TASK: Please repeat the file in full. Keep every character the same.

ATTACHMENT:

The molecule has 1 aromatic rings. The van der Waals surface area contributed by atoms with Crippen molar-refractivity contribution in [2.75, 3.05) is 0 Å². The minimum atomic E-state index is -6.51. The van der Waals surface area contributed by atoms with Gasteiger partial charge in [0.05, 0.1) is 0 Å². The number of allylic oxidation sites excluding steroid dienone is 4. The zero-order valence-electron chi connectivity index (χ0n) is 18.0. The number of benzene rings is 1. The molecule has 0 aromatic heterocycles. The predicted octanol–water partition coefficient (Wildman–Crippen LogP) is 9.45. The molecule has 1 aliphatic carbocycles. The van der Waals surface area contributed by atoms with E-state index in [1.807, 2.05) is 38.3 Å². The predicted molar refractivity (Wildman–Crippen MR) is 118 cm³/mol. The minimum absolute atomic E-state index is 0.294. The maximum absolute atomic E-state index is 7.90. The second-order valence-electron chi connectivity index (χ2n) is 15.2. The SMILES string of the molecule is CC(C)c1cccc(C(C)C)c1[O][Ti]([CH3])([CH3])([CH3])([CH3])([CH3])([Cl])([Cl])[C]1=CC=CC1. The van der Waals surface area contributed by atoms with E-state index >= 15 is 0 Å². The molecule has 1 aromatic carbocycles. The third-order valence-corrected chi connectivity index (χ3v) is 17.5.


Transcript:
The molecule has 1 aromatic rings. The van der Waals surface area contributed by atoms with Crippen molar-refractivity contribution in [2.75, 3.05) is 0 Å². The minimum atomic E-state index is -6.51. The van der Waals surface area contributed by atoms with Gasteiger partial charge in [0.05, 0.1) is 0 Å². The number of allylic oxidation sites excluding steroid dienone is 4. The zero-order valence-electron chi connectivity index (χ0n) is 18.0. The number of benzene rings is 1. The molecule has 0 aromatic heterocycles. The predicted octanol–water partition coefficient (Wildman–Crippen LogP) is 9.45. The molecule has 1 aliphatic carbocycles. The van der Waals surface area contributed by atoms with E-state index in [1.807, 2.05) is 38.3 Å². The predicted molar refractivity (Wildman–Crippen MR) is 118 cm³/mol. The minimum absolute atomic E-state index is 0.294. The maximum absolute atomic E-state index is 7.90. The second-order valence-electron chi connectivity index (χ2n) is 15.2. The SMILES string of the molecule is CC(C)c1cccc(C(C)C)c1[O][Ti]([CH3])([CH3])([CH3])([CH3])([CH3])([Cl])([Cl])[C]1=CC=CC1. The van der Waals surface area contributed by atoms with E-state index >= 15 is 0 Å². The molecule has 1 aromatic carbocycles. The third-order valence-corrected chi connectivity index (χ3v) is 17.5.